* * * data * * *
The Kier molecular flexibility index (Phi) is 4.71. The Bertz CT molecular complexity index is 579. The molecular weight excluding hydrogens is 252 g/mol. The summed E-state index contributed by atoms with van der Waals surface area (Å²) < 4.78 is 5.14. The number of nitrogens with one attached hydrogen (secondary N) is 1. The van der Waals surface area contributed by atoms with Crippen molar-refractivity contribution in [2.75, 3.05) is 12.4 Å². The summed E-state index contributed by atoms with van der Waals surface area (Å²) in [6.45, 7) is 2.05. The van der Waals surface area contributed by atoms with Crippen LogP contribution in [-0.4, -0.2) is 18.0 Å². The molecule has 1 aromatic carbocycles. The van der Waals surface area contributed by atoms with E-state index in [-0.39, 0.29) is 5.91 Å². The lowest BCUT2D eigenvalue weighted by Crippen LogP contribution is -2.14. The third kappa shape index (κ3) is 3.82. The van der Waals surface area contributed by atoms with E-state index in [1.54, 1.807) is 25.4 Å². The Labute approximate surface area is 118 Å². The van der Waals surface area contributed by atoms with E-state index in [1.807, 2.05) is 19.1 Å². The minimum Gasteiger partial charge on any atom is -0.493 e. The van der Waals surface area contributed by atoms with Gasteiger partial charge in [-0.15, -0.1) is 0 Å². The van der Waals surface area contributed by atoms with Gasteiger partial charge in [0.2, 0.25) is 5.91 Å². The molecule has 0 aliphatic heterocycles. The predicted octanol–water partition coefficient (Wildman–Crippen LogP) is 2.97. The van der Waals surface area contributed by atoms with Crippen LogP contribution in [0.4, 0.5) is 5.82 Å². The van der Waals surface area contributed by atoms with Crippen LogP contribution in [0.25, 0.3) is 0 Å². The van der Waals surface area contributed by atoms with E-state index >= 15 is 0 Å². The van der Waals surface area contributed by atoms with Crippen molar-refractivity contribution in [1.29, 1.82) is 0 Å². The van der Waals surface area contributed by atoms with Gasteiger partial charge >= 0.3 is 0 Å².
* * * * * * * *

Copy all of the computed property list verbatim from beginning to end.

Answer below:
The Kier molecular flexibility index (Phi) is 4.71. The Bertz CT molecular complexity index is 579. The molecular weight excluding hydrogens is 252 g/mol. The summed E-state index contributed by atoms with van der Waals surface area (Å²) < 4.78 is 5.14. The number of nitrogens with one attached hydrogen (secondary N) is 1. The van der Waals surface area contributed by atoms with Crippen molar-refractivity contribution in [2.75, 3.05) is 12.4 Å². The summed E-state index contributed by atoms with van der Waals surface area (Å²) in [6.45, 7) is 2.05. The van der Waals surface area contributed by atoms with Crippen LogP contribution in [-0.4, -0.2) is 18.0 Å². The molecule has 1 aromatic carbocycles. The van der Waals surface area contributed by atoms with E-state index in [-0.39, 0.29) is 5.91 Å². The lowest BCUT2D eigenvalue weighted by Crippen LogP contribution is -2.14. The third kappa shape index (κ3) is 3.82. The van der Waals surface area contributed by atoms with E-state index in [1.54, 1.807) is 25.4 Å². The Labute approximate surface area is 118 Å². The van der Waals surface area contributed by atoms with E-state index in [1.807, 2.05) is 19.1 Å². The minimum Gasteiger partial charge on any atom is -0.493 e. The van der Waals surface area contributed by atoms with Gasteiger partial charge in [-0.15, -0.1) is 0 Å². The van der Waals surface area contributed by atoms with Gasteiger partial charge in [0.2, 0.25) is 5.91 Å². The molecule has 0 aliphatic heterocycles. The predicted octanol–water partition coefficient (Wildman–Crippen LogP) is 2.97. The van der Waals surface area contributed by atoms with Crippen LogP contribution in [0.4, 0.5) is 5.82 Å². The van der Waals surface area contributed by atoms with Crippen LogP contribution in [0.25, 0.3) is 0 Å². The van der Waals surface area contributed by atoms with E-state index >= 15 is 0 Å². The van der Waals surface area contributed by atoms with Crippen molar-refractivity contribution in [1.29, 1.82) is 0 Å². The van der Waals surface area contributed by atoms with Gasteiger partial charge >= 0.3 is 0 Å².